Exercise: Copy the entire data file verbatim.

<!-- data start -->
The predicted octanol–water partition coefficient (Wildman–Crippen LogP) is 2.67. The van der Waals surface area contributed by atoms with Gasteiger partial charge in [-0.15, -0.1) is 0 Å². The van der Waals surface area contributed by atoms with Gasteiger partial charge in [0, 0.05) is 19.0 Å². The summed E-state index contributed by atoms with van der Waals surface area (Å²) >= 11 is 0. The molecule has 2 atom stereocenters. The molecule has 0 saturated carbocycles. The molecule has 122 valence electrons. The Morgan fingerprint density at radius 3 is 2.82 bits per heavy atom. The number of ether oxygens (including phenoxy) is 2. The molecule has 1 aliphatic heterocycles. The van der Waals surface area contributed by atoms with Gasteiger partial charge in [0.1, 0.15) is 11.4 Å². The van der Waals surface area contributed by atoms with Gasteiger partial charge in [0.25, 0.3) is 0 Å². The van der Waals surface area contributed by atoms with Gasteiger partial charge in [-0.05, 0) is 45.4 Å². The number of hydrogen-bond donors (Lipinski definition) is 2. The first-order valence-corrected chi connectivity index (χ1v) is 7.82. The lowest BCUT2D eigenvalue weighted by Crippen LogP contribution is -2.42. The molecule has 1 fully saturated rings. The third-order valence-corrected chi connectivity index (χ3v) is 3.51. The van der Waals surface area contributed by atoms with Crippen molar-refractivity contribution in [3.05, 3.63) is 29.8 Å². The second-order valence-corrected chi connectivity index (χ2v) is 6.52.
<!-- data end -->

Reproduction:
The predicted octanol–water partition coefficient (Wildman–Crippen LogP) is 2.67. The van der Waals surface area contributed by atoms with Gasteiger partial charge in [-0.15, -0.1) is 0 Å². The van der Waals surface area contributed by atoms with Gasteiger partial charge in [0, 0.05) is 19.0 Å². The summed E-state index contributed by atoms with van der Waals surface area (Å²) >= 11 is 0. The molecule has 2 atom stereocenters. The molecule has 0 saturated carbocycles. The molecule has 122 valence electrons. The Morgan fingerprint density at radius 3 is 2.82 bits per heavy atom. The number of ether oxygens (including phenoxy) is 2. The molecule has 1 aliphatic heterocycles. The van der Waals surface area contributed by atoms with Gasteiger partial charge in [0.1, 0.15) is 11.4 Å². The van der Waals surface area contributed by atoms with Gasteiger partial charge in [0.25, 0.3) is 0 Å². The van der Waals surface area contributed by atoms with Gasteiger partial charge in [-0.05, 0) is 45.4 Å². The number of hydrogen-bond donors (Lipinski definition) is 2. The first-order valence-corrected chi connectivity index (χ1v) is 7.82. The lowest BCUT2D eigenvalue weighted by Crippen LogP contribution is -2.42. The molecule has 1 fully saturated rings. The third-order valence-corrected chi connectivity index (χ3v) is 3.51. The van der Waals surface area contributed by atoms with Crippen molar-refractivity contribution in [3.05, 3.63) is 29.8 Å². The second-order valence-corrected chi connectivity index (χ2v) is 6.52.